Glad to find parts were in good condition and glad that done.
 

·
'14 R1200 GS Adv "Freya"
Joined
·
129 Posts
This was my 14's shaft after 17,500 miles, I bought it with 12,000 on it and decided I needed to baseline the maintenance everything.






It took a lot of persuasion to get the front u-joint to come off of the transmission output shaft


All cleaned up and ready to reinstall.

The secret is to use a lot of White Lithium Grease on the Boots to seal them
 

·
Registered
Joined
·
254 Posts
And I was told by my local BMW shop the shaft is sealed for life and never needs to be lubricated. Both of them are wrong.
The drive shaft U-joints are sealed and cannot be maintenanced IE greased. The splines are not sealed and should have the appropriate spline lube be applied to thwart corrosion and cushion the teeth.

Dry splines wear quickly. They rust and the rust gets ground off easily making the teeth smaller and smaller (wear) until the point where they will fail.
 

·
Registered
Joined
·
69 Posts
Just reinstalled my 17 GSA drive shaft yesterday. Too say I had a difficult time getting it back on the engine output stub is an understatement. ha!
With 12.500 miles both ends were dry with just a few very small spots of rust.
I put a couple wraps of electrical tape to keep the fr u joint from drooping to much. But working alone I couldn't raise the front of the shaft by rotating my wrist and hold it there long enough to get the fr lined up. Yea a big old weakling! I have several pry bars and slid one of them into the swing arm in an effort to lift up the front of the shaft. I figured id somehow finally hit that sweet spot and it would pop on. Nope. Didn't really seem to lift it up high enough. :crying:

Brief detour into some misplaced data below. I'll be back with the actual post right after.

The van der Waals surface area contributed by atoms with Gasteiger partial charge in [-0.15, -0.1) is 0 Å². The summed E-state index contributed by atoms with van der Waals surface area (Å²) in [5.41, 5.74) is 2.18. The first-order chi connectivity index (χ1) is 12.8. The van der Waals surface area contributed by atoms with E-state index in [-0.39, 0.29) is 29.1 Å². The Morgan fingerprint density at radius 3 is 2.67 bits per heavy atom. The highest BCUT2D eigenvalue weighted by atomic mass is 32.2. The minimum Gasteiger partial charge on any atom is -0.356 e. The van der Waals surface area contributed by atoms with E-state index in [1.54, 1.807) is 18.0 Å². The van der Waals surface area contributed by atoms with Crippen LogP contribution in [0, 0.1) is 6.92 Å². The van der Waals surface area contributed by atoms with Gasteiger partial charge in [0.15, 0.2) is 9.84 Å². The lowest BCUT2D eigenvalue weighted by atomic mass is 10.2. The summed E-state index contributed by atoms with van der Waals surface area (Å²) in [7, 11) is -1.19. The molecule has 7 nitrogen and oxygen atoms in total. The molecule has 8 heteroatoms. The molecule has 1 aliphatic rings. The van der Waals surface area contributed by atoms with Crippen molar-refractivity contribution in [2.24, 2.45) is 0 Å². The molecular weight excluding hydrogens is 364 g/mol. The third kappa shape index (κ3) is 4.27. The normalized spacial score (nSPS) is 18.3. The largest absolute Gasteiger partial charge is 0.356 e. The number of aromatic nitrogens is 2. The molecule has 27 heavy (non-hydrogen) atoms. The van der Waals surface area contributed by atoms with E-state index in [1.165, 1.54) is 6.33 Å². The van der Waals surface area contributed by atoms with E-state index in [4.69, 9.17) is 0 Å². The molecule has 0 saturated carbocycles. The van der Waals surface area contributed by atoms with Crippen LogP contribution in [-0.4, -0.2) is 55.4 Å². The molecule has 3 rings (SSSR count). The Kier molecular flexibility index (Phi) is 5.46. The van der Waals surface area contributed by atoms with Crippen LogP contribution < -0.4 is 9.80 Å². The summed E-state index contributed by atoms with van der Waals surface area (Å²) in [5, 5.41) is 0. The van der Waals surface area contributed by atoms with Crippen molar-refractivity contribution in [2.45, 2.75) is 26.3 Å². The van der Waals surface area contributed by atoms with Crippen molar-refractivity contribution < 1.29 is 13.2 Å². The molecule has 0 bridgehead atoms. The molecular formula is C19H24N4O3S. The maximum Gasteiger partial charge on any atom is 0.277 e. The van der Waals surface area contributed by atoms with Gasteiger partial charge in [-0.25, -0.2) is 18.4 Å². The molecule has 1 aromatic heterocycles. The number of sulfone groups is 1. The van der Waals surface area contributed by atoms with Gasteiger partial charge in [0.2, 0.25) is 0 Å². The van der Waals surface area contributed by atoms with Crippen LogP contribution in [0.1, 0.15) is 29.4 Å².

Finally after two hours it hit me...Leverage? I have a few small wooden blocks living in my tool box and what I did was put them under the shaft about 3-4 inches in front of the rear u joint. Then just press down on the back raising the front and it popped right on!! Took less than a minute. :surprise: What just happened here!?!

So in 10K I will recheck my final drive splines. And if some time down the road they seem to be "drying out" my next technique for doing the front will be to slide the fr splines back to just where the grove for the C clip lives then stop. Lube what I can see slowly rotating the shaft and then slide it back and forward a few time and adding more moly paste as needed. Unless I think there is a problem with the u joints I see no reason to remove the shaft completely for lube.

Another tip is I used dental floss to compress the gater and keep it compressed while wrestling with the shaft. The floss is easily reached from the battery side with a long needle nose pliers and a quick yank breaks the thread and its easily removed.

Oh one other thing when installing the gator lower the swing arm all the way down, thereby opening the top of it makes getting the gater in pretty easy.

Im glad I got this job out of the way early in my bikes life.
 

Attachments

·
Registered
Joined
·
41 Posts
And I was told by my local BMW shop the shaft is sealed for life and never needs to be lubricated. Both of them are wrong.
Actually they are. The ujoints are sealed for life. That big exterior boot in not waterproof and is not considered the " driveline ". So in fact they are lubricated for life but that boot needs to be broke open and drain out the water.
 
1 - 16 of 16 Posts
Top